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Selling arts and crafts is a time-honored tradition in the fall. With popup markets popping up all over most towns and cities, there are tons of opportunities to showcase your very best. But, if you’ve never taken your goods on the road, there are a few things you can do now to ensure that you’ll never miss a chance to impress a potential customer. Here are the basics of getting ready for an event, trade show, or craft fair.
Amazon Discount Codes Should be Part of Your Setup Plan
No matter what you sell, you’ll need a surface to showcase your wares. This starts with one or more folding tables, and you should plan to spend between $40 and $100 for a six-foot table. And because you only have so much space, you will also need other ways to display your wares. This might come in the form of clothing racks, jewelry stands, or table-top shelving units for smaller items. Consider Amazon a primary resource to find the best price on folding tables and retail display products, plus you’ll get free shipping if you already have a Prime account. Often, you can find cashback offers (like this one) for buying certain items from Amazon, which can help you save even more.
Now that you know where your products will be displayed, you’ll need to get to work ensuring your booth stands out. This is where your printed marketing and branding materials come into play. This should include, at a minimum, a large display banner, business cards, and brochures. Most of these items can also be ordered online or at your local print-marketing company.
Storage And Inventory
Plan to invest in several sturdy plastic storage totes, which you can pick up for $20 or less at Lowe’s or Home Depot. Clear totes are best because they allow you to see what’s inside. Newspaper, packing peanuts, and bubble wrap are essential when you are transporting fragile goods, such as blown glass or clay pottery.
Before each show, add an inventory sheet for each box so that you know what you start with and what is still left at the end of the day. If you have a point of sale system, you can usually keep track of your inventory from the processing software and print reports.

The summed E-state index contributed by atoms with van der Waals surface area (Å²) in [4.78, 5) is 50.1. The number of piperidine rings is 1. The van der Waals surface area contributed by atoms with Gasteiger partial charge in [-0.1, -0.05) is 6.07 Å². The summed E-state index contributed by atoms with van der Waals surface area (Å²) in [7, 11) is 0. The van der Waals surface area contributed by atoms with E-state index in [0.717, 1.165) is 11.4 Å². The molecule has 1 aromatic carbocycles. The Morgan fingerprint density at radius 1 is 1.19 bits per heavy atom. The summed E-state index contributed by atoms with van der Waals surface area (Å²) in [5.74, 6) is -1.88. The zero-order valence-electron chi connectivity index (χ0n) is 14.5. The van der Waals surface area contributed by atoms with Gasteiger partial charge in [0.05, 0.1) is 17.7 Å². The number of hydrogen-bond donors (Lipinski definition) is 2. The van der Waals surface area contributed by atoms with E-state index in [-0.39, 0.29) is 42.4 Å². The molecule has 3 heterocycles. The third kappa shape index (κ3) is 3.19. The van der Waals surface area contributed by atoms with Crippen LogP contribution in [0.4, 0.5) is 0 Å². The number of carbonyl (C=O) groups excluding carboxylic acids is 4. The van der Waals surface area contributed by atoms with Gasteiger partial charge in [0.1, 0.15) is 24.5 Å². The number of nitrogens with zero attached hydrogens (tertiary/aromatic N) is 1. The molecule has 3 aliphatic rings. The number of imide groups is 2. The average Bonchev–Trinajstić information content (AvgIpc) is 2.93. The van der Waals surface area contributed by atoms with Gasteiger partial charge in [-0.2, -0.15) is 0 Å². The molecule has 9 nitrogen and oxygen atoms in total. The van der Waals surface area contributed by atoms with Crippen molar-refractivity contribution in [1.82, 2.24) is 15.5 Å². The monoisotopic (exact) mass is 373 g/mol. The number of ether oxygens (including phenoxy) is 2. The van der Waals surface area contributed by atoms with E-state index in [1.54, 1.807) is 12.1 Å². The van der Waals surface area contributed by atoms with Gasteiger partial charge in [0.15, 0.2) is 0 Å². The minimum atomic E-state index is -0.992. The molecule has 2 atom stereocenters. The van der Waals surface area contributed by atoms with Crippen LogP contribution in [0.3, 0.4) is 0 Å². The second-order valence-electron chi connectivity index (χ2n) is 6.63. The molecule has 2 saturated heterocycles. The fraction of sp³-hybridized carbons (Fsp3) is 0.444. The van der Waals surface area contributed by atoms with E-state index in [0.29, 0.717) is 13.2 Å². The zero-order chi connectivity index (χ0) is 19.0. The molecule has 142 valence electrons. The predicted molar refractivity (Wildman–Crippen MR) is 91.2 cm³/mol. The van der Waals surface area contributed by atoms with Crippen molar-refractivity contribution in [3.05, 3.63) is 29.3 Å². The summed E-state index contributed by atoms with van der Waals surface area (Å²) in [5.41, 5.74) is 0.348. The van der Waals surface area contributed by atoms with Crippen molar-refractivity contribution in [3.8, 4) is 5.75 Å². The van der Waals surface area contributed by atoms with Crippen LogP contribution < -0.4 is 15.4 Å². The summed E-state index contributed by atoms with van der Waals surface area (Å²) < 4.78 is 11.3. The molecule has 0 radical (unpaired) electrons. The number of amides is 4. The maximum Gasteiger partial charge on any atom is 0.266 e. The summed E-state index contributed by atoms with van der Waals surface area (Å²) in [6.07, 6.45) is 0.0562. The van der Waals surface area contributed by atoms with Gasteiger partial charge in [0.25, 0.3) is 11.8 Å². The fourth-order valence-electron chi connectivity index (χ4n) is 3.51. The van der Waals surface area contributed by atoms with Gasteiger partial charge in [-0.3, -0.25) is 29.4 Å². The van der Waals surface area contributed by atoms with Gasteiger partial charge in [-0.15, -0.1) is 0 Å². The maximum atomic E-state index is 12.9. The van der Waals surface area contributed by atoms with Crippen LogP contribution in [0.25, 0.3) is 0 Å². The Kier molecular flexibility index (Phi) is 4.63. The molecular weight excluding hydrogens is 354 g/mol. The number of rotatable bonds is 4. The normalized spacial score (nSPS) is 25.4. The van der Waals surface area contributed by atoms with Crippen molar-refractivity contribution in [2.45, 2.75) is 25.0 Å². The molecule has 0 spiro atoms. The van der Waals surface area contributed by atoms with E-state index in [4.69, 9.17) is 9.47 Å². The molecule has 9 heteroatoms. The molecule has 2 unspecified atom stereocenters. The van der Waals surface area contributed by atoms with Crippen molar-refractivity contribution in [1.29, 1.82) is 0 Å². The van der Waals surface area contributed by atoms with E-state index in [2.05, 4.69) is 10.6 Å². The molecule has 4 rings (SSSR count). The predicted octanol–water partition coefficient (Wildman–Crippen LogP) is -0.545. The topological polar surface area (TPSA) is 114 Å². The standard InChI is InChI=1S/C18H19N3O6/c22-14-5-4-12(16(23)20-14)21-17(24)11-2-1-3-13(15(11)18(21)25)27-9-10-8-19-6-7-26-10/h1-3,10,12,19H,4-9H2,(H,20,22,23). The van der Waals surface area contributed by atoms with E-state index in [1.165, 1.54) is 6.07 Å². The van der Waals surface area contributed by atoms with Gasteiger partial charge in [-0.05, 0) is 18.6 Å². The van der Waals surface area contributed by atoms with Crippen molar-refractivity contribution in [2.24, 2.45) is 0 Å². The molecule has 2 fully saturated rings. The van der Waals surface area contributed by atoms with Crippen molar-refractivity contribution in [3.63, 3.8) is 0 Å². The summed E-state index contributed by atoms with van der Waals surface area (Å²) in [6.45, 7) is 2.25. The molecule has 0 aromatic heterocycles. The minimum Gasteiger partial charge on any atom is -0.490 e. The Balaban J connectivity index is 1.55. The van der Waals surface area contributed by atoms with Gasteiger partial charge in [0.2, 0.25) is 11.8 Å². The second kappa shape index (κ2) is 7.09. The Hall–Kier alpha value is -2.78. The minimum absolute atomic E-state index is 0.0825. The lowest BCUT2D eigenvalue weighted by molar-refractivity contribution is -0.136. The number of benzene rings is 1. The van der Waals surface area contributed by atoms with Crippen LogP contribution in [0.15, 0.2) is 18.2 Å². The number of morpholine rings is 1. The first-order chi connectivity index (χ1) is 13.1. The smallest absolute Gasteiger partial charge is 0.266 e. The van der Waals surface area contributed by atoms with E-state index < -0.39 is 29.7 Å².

There are significant differences between selling products online or in an art gallery. At these temporary venues, you are most likely wanting to move as many pieces as possible to turn a profit. But how do you put a price on a piece that you poured your heart and soul into? A lot of it comes down to location. You can command a higher price at an upscale event such as an artisan craft fair, but you may only be able to get half as much at a church bazaar. Plan to visit a few similar events before you sign up as a vendor. This can give you a better idea of what similar artists are making.
You have your display, you know how much you want to charge, and you know how many pieces you have to move. Unfortunately, failure to utilize these tools correctly can result in you losing money. Shopify suggests setting up your items in the most visually pleasing way possible. Start with your largest items and fill in the blanks from there. If you have time, you can put your booth together in your driveway before the show to ensure you have enough display and that you don’t have too much or too little inventory.
Something else to consider if you want to attract the most customers is that you have to smile. Offering a free cookie or glass of lemonade won’t hurt either.
Padding your pockets at fall fairs and events isn’t always easy. And you might find that your first season is more trial and error than making a profit. But, if you are persistent, and don’t mind a little hard work, these community showcases are a great way to get your name out there and to get to know your hometown.
"Abby Holt created Craftability to inspire you to put your own crafting abilities to good use, whether it’s painting, jewelry-making, quilting, or calligraphy."
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